Guangdong…a microcosm of ChinaDecember 7, 2015 / By Lee Fong
A few weekends ago I hopped on an early morning ferry to go visit some factories in Guangdong, a similar trip to one that I had taken two years prior. Even though my primary reason for this visit was to look for furniture, I was very keen to get a feel for market sentiment especially after reading many articles about China’s slowdown and its economic transformation. Although one weekend and a few factory tours is too small of a sample size to paint a complete picture, it definitely helped provide some insight into the changes that are taking place.
From the time I stepped outside the ferry terminal in Zhongshan, a small manufacturing city north of Macau, I could notice an observable change in the atmosphere from my last visit – roads slightly less busy, in particular fewer big trucks, and less residential projects under-construction. This scene would carry on through the factories that I visited, with many clearly operating below capacity. Although challenges were evident for these manufacturers, I did notice that many were trying to adapt to the market conditions by differentiating their products and were also moving away from the old mind-set of only competing on price. The importance placed on e-commerce was also undoubtedly apparent with all manufacturers having an online presence on websites such as Taobao, as a means to expand their reach and potential target market.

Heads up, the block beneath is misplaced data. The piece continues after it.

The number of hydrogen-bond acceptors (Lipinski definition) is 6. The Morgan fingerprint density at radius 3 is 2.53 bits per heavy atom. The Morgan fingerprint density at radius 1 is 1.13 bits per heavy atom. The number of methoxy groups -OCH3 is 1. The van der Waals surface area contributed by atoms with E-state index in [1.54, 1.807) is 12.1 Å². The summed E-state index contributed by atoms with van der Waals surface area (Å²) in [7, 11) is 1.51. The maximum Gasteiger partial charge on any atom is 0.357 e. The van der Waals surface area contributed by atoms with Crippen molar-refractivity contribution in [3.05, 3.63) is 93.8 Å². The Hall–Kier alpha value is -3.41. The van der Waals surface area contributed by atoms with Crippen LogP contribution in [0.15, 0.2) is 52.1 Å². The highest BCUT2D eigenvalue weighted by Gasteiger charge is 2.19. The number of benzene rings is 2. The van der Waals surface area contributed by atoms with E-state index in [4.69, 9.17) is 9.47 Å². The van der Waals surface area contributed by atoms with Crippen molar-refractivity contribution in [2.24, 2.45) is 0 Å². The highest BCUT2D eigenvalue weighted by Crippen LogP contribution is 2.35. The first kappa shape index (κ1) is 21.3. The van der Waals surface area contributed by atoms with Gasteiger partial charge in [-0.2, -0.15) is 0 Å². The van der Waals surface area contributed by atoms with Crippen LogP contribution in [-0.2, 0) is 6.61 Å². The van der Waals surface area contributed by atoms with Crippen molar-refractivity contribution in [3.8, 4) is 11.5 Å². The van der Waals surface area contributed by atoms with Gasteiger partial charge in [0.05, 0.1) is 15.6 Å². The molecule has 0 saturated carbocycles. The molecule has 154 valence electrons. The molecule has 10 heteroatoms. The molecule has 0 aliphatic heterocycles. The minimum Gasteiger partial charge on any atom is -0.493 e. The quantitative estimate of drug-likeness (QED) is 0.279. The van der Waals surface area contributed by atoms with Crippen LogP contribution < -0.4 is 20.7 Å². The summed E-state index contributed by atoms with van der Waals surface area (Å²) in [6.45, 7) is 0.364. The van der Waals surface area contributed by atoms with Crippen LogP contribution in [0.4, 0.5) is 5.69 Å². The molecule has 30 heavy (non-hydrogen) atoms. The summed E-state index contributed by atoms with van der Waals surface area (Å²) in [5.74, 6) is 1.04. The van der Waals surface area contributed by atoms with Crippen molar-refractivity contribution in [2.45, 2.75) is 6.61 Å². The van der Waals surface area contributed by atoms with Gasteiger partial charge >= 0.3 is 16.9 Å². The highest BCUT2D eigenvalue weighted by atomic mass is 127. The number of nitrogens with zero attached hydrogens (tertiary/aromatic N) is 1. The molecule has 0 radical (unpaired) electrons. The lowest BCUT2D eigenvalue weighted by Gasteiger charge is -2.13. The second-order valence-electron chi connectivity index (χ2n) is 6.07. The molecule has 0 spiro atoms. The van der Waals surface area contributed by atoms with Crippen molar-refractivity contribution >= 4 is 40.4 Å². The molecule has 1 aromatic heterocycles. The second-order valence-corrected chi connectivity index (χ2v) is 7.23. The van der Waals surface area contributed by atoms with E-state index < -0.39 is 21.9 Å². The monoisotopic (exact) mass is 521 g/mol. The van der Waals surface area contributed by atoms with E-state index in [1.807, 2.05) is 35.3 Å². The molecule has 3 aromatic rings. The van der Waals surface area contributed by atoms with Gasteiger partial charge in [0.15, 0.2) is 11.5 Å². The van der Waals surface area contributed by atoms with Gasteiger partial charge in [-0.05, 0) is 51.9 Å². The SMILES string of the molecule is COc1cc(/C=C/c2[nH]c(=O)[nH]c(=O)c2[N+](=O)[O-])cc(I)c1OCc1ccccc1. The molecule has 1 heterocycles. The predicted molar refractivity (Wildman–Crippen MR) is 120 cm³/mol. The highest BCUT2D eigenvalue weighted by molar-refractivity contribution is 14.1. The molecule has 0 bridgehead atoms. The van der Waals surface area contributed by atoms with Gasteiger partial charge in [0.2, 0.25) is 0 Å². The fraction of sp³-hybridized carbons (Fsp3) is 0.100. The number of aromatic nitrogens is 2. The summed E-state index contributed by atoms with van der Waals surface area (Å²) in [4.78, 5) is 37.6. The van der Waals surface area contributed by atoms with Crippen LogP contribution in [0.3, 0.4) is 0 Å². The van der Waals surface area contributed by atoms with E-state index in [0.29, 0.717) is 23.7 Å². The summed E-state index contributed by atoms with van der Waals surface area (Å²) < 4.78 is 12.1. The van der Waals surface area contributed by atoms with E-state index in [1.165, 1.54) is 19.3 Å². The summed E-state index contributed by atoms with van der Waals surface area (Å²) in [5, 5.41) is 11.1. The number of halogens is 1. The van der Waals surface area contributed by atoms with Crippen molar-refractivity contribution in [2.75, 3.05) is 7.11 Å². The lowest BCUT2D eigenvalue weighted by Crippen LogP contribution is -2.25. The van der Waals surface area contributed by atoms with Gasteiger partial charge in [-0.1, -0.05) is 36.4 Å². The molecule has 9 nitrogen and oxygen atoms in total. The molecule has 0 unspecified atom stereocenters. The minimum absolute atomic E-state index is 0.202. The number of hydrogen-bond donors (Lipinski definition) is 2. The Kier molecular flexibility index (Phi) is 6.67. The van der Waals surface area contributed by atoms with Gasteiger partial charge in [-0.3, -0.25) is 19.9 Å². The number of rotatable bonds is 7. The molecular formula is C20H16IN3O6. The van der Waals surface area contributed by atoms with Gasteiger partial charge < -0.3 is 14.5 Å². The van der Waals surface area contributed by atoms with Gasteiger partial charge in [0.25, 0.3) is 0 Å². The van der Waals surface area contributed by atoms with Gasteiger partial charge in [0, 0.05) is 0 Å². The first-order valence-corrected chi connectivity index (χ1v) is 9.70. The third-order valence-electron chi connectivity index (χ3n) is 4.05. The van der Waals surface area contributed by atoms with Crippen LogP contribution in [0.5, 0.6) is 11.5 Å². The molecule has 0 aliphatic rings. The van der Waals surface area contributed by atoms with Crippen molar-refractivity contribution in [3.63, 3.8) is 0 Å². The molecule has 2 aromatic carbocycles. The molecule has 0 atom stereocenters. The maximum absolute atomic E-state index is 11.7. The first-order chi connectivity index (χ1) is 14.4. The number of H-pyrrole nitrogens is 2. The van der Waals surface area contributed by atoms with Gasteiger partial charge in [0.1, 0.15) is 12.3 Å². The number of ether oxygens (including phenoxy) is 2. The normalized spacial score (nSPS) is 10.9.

In contrast to the relatively quieter streets of the manufacturing hubs, the streets of Guangdong’s largest cities of Guangzhou and Shenzhen were bustling with activity during my visits. The new and extensive metro systems were teeming with people including many travelling to their workplace in one of the many new skyscrapers that dot the downtown skylines. Strong growth of service industries such as financial services and technology are seeing these two cities at the forefront of China’s transition to new economic drivers.
Although China’s growth is likely to moderate further, I think it is important to remember that the performance will not be uniform across the country or sectors and some areas will see healthier market conditions as the new economic blueprint takes shape.